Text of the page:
OUT OF OUR MINDS: LEARNING TO BE CREATIVE (2001) By Ken Robinson Creativity is often seen as a purely individual performance.

It comes from people who just happen to be creative, or from departments whose role is to be creative. This book argues for a completely different approach, that: • everyone has creative capacities, but they often do not know what they are; • these capacities are the greatest resource available to an organisation; and that • developing and exploiting creative capacities calls for a systemic strategy to generate a culture of innovation across the whole organisation including - but not only - the creative departments Organisations face three challenges in making the most of their creative potential and human resources. The first is to understand the real nature of creativity. This means countering the many misconceptions that are now blocking progress. The second is to implement a systemic strategy for developing individual creativecapacities. There are techniques for doing this, which build on a number of common principles. Creativity can be developed, but it must be done sensitively and well. Most people do not know what their creative capacities are and are worried about the processes involved in finding out. Third, there must be a systemic strategy to facilitate and reward creative output. Occasional courses in creative thinking have limited value. Like rain-dancing, they underestimate the nature of the problems they are trying to solve There was a time when good academic qualifications guaranteed a job, but not any more. One reason is academic inflation. In the next 30 years, more people worldwide will be gaining academic qualifications than since the beginning of history. But as more people get them, their currency value is falling sharply. A university degree used to be an open sesame to a professional position. The minimum requirement for some jobs is now a Master’s degree, even a PhD. What next? But there is a second problem. Many companies are facing a crisis in graduate recruitment. It’s not that there aren’t enough graduates to go around; there are more and more. But too many don’t have what business urgently needs: they can’t communicate well, they can’t work in teams and they can’t think creatively. But why should they? University degrees aren’t designed to make people creative. They are designed to do other things and often do them well. But complaining that graduates aren’t creative is like saying, ‘I bought a bus and it sank’. This book suggests what all organisations, including educational ones, can do immediately to recover people’s creative abilities. It argues for radical changes in corporate cultures to make the most of these resources. Throughout this book, I develop three main arguments that apply with equal force to all companies and organisations with a serious interest in the sustained development of creativity, innovation and human capability. • We are caught up in a social and economic revolution. This revolution is comparable to the Industrial Revolution of the 19th century and it has still hardly begun. • To survive it we need a new conception of human resources. Current approaches to education and training are hampered by ideas of intelligence and creativity that have wasted untold talent and ability.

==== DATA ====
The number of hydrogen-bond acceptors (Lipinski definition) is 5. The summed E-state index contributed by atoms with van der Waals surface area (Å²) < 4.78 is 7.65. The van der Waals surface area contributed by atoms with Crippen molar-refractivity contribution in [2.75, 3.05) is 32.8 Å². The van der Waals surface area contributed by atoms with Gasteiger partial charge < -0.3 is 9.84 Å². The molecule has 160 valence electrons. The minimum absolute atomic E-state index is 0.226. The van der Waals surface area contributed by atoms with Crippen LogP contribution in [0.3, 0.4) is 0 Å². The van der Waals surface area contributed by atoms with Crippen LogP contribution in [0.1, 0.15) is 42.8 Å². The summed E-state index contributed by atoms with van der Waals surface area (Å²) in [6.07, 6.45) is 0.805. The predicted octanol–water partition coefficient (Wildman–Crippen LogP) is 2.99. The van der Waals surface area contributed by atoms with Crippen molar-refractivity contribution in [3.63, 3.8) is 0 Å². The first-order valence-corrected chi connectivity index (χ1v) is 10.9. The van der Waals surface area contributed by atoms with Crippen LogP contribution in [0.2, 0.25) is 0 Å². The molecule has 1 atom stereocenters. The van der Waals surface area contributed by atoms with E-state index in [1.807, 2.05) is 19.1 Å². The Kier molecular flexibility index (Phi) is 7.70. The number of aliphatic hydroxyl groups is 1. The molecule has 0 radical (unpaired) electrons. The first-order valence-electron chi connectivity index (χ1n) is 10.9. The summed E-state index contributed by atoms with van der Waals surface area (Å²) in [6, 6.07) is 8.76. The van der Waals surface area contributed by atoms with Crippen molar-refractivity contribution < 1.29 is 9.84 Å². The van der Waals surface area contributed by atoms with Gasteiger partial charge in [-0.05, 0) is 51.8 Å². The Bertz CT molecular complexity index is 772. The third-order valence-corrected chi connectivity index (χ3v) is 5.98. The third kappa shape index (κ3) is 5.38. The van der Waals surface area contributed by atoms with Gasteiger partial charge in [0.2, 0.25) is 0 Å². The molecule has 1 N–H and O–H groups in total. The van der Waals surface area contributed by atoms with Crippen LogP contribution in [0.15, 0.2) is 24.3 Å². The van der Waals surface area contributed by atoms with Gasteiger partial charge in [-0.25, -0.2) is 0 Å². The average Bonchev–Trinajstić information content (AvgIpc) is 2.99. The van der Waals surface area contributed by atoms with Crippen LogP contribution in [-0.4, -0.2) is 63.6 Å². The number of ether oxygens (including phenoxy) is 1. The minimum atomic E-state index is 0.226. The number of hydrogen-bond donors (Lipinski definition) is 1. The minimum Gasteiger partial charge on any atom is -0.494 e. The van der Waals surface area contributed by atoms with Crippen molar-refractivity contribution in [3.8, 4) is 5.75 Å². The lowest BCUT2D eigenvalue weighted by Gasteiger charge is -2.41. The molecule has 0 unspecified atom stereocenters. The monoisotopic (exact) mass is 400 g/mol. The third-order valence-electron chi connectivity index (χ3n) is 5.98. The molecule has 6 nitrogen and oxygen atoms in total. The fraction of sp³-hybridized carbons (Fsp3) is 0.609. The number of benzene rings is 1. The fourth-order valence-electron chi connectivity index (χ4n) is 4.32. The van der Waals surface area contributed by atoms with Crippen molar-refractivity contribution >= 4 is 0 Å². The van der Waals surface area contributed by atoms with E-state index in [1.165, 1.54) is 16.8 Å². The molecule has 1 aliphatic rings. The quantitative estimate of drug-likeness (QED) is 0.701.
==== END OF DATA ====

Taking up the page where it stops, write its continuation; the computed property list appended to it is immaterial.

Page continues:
This is no longer true. it’s essential that education and training enable people to be flexible and adaptable so that businesses can respond to changing markets. Third.Someone leaving school in 1950 with good academic qualifications could expect a life of relatively stable employment.• To develop these resources we need radically new strategies. One of the most significant changes is the shift from manufacturing to the socalled knowledge-based industries. it seems unlikely that the company itself will still be there. perhaps staying with the same company for a whole working life. for most people. But the changes we all face are not only in work. Indeed. and they emphasise the vital need to develop powers of creativity and innovation. First. Many people now expect to change not only jobs but occupations several times during their lives. The idea that schools can provide a direct route to secure employment in such a world merits a moment’s thought. We won’t survive the future simply by doing better what we have done in the past. secure lifelong employment in single job is a thing of the past. Raising standards is no good if they’re the wrong standards. Few people seriously expect that young people leaving school in 2001 will be with the same company in 2041. The price of failure is high. Governments and businesses throughout the world recognise that education and training are the key to the future. everyone will need to adjust to a world where. . and to maintain a competitive edge. it’s essential to generate ideas for new products and services. Throughout the developed world there is a growing problem of social exclusion particular among young people who are either unprepared or disinclined to join the search for employment. Second. These economic and technological revolutions involve equally profound changes in our ways of life.

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